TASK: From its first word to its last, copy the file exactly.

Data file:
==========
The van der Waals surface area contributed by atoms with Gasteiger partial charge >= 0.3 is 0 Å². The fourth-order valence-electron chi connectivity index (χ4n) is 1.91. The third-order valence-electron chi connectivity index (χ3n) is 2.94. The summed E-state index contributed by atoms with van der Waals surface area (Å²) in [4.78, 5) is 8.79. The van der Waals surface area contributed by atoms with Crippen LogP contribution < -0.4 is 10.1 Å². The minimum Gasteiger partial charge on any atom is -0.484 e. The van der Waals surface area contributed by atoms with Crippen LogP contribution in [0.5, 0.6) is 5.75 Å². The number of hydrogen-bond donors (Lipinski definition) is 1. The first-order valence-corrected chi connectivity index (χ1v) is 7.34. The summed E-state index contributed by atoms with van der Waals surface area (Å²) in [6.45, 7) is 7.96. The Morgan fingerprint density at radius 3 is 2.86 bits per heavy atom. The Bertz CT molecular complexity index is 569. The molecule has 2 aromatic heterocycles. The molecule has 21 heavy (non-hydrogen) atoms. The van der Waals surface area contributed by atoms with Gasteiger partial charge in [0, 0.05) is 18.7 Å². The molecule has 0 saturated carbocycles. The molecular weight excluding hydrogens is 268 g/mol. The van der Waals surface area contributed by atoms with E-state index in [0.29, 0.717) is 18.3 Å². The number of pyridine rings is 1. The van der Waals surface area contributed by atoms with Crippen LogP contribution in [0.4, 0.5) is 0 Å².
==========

The van der Waals surface area contributed by atoms with Gasteiger partial charge >= 0.3 is 0 Å². The fourth-order valence-electron chi connectivity index (χ4n) is 1.91. The third-order valence-electron chi connectivity index (χ3n) is 2.94. The summed E-state index contributed by atoms with van der Waals surface area (Å²) in [4.78, 5) is 8.79. The van der Waals surface area contributed by atoms with Crippen LogP contribution < -0.4 is 10.1 Å². The minimum Gasteiger partial charge on any atom is -0.484 e. The van der Waals surface area contributed by atoms with Crippen LogP contribution in [0.5, 0.6) is 5.75 Å². The number of hydrogen-bond donors (Lipinski definition) is 1. The first-order valence-corrected chi connectivity index (χ1v) is 7.34. The summed E-state index contributed by atoms with van der Waals surface area (Å²) in [6.45, 7) is 7.96. The Morgan fingerprint density at radius 3 is 2.86 bits per heavy atom. The Bertz CT molecular complexity index is 569. The molecule has 2 aromatic heterocycles. The molecule has 21 heavy (non-hydrogen) atoms. The van der Waals surface area contributed by atoms with Gasteiger partial charge in [0, 0.05) is 18.7 Å². The molecule has 0 saturated carbocycles. The molecular weight excluding hydrogens is 268 g/mol. The van der Waals surface area contributed by atoms with E-state index in [0.29, 0.717) is 18.3 Å². The number of pyridine rings is 1. The van der Waals surface area contributed by atoms with Crippen LogP contribution in [0.4, 0.5) is 0 Å².